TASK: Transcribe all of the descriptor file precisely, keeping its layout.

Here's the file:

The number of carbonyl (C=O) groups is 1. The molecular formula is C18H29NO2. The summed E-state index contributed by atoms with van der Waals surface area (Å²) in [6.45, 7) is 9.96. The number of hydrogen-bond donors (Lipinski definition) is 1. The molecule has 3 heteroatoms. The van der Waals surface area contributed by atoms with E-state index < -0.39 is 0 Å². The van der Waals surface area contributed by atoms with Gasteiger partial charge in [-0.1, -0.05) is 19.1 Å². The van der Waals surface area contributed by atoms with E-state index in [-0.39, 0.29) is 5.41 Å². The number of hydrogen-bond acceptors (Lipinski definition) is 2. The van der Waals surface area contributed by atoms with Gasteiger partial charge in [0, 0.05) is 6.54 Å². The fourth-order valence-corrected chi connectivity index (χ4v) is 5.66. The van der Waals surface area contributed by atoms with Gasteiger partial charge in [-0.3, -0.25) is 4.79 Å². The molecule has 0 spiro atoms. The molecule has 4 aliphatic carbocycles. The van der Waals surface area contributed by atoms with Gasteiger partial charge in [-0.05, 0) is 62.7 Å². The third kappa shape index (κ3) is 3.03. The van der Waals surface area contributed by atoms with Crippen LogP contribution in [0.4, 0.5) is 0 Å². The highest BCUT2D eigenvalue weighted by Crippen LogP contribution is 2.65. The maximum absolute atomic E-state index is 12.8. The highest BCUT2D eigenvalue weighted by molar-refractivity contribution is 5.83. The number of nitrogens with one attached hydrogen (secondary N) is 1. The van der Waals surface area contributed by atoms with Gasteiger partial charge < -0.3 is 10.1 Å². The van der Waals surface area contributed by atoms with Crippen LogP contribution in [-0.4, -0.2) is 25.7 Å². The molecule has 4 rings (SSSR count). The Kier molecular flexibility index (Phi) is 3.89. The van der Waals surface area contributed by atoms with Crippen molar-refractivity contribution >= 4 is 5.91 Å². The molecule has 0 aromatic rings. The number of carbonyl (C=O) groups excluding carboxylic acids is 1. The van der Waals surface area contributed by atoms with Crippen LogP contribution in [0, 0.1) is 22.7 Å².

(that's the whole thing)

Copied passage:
The number of carbonyl (C=O) groups is 1. The molecular formula is C18H29NO2. The summed E-state index contributed by atoms with van der Waals surface area (Å²) in [6.45, 7) is 9.96. The number of hydrogen-bond donors (Lipinski definition) is 1. The molecule has 3 heteroatoms. The van der Waals surface area contributed by atoms with E-state index < -0.39 is 0 Å². The van der Waals surface area contributed by atoms with Gasteiger partial charge in [-0.1, -0.05) is 19.1 Å². The van der Waals surface area contributed by atoms with E-state index in [-0.39, 0.29) is 5.41 Å². The number of hydrogen-bond acceptors (Lipinski definition) is 2. The van der Waals surface area contributed by atoms with Gasteiger partial charge in [0, 0.05) is 6.54 Å². The fourth-order valence-corrected chi connectivity index (χ4v) is 5.66. The van der Waals surface area contributed by atoms with Gasteiger partial charge in [-0.3, -0.25) is 4.79 Å². The molecule has 0 spiro atoms. The molecule has 4 aliphatic carbocycles. The van der Waals surface area contributed by atoms with Gasteiger partial charge in [-0.05, 0) is 62.7 Å². The third kappa shape index (κ3) is 3.03. The van der Waals surface area contributed by atoms with Crippen LogP contribution in [0.4, 0.5) is 0 Å². The highest BCUT2D eigenvalue weighted by Crippen LogP contribution is 2.65. The maximum absolute atomic E-state index is 12.8. The highest BCUT2D eigenvalue weighted by molar-refractivity contribution is 5.83. The number of nitrogens with one attached hydrogen (secondary N) is 1. The van der Waals surface area contributed by atoms with Gasteiger partial charge < -0.3 is 10.1 Å². The van der Waals surface area contributed by atoms with Crippen LogP contribution in [-0.4, -0.2) is 25.7 Å². The molecule has 4 rings (SSSR count). The Kier molecular flexibility index (Phi) is 3.89. The van der Waals surface area contributed by atoms with Crippen molar-refractivity contribution >= 4 is 5.91 Å². The molecule has 0 aromatic rings. The number of carbonyl (C=O) groups excluding carboxylic acids is 1. The van der Waals surface area contributed by atoms with Crippen LogP contribution in [0, 0.1) is 22.7 Å².